You may have seen the film’s trailer where we see Samson dancing freely to his music. But we watch him from Delilah's perspective as we hear her music. The effect is extraordinary. In the other incidents, both of which involve cars, we see something that happens to one character, oblivious to the other, who is absorbed in listening to music.
*** END ALERT ***

Another arresting feature of the film is the scarcity of dialogue, especially between the protagonists. With another story, this might seem a bit tricksy, a bit too clever or contrived. In Samson and Delilah, it feels very natural and consistent with the culture and characters depicted. It also strengthens the focus on the visuals and sound design.

I love that this film is very personal to Thornton and made from the heart. It shows, and not only does the story feel authentic but it is ethnographically unique. And, as mentioned above, it does it without eliciting pity or guilt from the viewer. It simply is. Thornton is telling his mob's story (as he likes to say) in a way that is both engrossing while appealing to universal sensibilities.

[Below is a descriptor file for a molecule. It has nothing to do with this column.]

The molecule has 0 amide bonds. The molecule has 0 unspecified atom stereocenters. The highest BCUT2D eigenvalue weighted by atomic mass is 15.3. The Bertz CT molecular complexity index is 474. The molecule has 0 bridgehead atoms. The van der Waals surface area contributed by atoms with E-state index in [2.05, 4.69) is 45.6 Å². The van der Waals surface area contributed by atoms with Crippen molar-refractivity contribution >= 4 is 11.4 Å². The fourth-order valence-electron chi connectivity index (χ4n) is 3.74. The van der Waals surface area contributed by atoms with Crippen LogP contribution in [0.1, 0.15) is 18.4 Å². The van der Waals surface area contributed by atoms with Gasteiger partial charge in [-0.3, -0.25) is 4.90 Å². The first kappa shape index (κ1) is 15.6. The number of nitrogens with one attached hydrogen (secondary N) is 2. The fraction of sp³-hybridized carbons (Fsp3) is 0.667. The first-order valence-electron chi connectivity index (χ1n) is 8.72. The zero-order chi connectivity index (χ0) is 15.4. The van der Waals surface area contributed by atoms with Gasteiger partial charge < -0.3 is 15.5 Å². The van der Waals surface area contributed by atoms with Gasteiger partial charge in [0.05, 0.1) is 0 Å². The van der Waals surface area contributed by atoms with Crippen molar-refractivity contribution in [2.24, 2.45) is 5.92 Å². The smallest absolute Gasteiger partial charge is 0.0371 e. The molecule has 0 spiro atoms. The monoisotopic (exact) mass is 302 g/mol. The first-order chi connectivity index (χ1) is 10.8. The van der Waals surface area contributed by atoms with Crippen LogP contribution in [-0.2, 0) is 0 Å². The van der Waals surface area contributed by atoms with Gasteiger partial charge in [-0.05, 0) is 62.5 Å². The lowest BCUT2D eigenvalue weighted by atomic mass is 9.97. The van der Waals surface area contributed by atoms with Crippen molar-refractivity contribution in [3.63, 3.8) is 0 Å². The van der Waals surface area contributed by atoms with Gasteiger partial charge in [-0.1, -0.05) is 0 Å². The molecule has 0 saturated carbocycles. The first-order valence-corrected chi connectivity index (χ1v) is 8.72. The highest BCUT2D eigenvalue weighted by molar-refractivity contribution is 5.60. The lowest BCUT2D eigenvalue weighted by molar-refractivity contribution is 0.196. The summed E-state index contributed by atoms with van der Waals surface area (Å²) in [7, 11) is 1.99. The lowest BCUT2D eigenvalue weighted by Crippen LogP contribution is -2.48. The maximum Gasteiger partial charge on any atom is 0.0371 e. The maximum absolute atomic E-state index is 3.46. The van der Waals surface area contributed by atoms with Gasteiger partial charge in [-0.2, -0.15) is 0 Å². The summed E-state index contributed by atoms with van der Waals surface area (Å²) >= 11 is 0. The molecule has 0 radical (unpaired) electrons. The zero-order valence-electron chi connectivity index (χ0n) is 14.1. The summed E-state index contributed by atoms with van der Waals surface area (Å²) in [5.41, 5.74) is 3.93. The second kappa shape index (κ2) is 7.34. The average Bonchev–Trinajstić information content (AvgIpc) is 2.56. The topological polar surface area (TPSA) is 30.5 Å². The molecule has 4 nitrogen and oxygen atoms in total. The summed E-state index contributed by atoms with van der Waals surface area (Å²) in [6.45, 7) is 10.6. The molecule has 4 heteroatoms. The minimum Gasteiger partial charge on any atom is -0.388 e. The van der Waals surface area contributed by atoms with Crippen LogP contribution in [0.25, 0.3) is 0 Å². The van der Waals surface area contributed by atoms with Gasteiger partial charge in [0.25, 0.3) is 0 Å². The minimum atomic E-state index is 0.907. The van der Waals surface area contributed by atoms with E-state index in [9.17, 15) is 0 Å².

The title of the film has nothing to do with the biblical story. But religious imagery is scattered through the film. A clearly-distressed Delilah enters a church, walks up the aisle under the gaze of the priest. She leaves and not a word is exchanged. In another scene, we see Delilah hauling a large piece of dead timber. The imagery is clearly reminiscent of Jesus hauling the cross. There are other visual references to Christianity, but Thornton depicts them in a matter-of-fact way without projecting any judgements of the place of religion. He leaves space for the imagination.

Some might find the car accident towards the end a bit incredible, especially because it leads to what might be considered a false ending. Having recently survived serious road trauma without a single fracture, and in better shape than Delilah, I found it completely credible.
*** END ALERT ***

The false ending is perhaps the closest thing to a flaw I could find, and I do think there’s a slight hiccough at that point, but it really is a minor quibble that doesn’t detract from the film’s obvious strengths. It would be interesting to get the director’s commentary on that, perhaps on a DVD/Blue-Ray release. But really, this is a magnificent looking film that screams to be seen on the big screen.